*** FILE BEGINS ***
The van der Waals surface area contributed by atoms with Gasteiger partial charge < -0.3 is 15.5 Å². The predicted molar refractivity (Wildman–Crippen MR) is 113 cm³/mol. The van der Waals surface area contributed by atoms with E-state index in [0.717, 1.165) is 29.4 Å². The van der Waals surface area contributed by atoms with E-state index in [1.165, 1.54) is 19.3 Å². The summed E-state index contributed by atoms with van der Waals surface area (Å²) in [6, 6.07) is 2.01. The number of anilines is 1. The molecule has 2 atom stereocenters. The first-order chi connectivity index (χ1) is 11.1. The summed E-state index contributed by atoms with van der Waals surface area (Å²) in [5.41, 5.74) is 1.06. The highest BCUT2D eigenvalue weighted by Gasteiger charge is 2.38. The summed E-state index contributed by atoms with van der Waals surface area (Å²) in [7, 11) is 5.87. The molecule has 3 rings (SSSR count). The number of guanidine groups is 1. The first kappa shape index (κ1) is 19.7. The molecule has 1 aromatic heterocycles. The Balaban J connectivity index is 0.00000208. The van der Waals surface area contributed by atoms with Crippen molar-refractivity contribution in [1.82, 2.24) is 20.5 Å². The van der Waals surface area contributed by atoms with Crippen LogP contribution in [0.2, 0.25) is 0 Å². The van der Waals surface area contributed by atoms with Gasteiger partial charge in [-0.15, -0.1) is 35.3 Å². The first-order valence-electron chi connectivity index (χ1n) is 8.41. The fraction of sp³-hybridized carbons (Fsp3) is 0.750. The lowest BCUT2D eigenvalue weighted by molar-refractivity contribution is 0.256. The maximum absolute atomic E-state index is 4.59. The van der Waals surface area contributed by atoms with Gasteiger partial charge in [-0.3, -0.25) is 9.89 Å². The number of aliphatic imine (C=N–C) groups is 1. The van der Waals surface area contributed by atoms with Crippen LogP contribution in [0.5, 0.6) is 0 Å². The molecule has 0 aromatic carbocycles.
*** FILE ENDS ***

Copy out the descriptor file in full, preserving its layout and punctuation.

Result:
The van der Waals surface area contributed by atoms with Gasteiger partial charge < -0.3 is 15.5 Å². The predicted molar refractivity (Wildman–Crippen MR) is 113 cm³/mol. The van der Waals surface area contributed by atoms with E-state index in [0.717, 1.165) is 29.4 Å². The van der Waals surface area contributed by atoms with E-state index in [1.165, 1.54) is 19.3 Å². The summed E-state index contributed by atoms with van der Waals surface area (Å²) in [6, 6.07) is 2.01. The number of anilines is 1. The molecule has 2 atom stereocenters. The first-order chi connectivity index (χ1) is 11.1. The summed E-state index contributed by atoms with van der Waals surface area (Å²) in [5.41, 5.74) is 1.06. The highest BCUT2D eigenvalue weighted by Gasteiger charge is 2.38. The summed E-state index contributed by atoms with van der Waals surface area (Å²) in [7, 11) is 5.87. The molecule has 3 rings (SSSR count). The number of guanidine groups is 1. The first kappa shape index (κ1) is 19.7. The molecule has 1 aromatic heterocycles. The Balaban J connectivity index is 0.00000208. The van der Waals surface area contributed by atoms with Crippen molar-refractivity contribution in [1.82, 2.24) is 20.5 Å². The van der Waals surface area contributed by atoms with Crippen LogP contribution in [0.2, 0.25) is 0 Å². The van der Waals surface area contributed by atoms with Gasteiger partial charge in [-0.15, -0.1) is 35.3 Å². The first-order valence-electron chi connectivity index (χ1n) is 8.41. The fraction of sp³-hybridized carbons (Fsp3) is 0.750. The lowest BCUT2D eigenvalue weighted by molar-refractivity contribution is 0.256. The maximum absolute atomic E-state index is 4.59. The van der Waals surface area contributed by atoms with Gasteiger partial charge in [-0.3, -0.25) is 9.89 Å². The number of aliphatic imine (C=N–C) groups is 1. The van der Waals surface area contributed by atoms with Crippen LogP contribution in [0.5, 0.6) is 0 Å². The molecule has 0 aromatic carbocycles.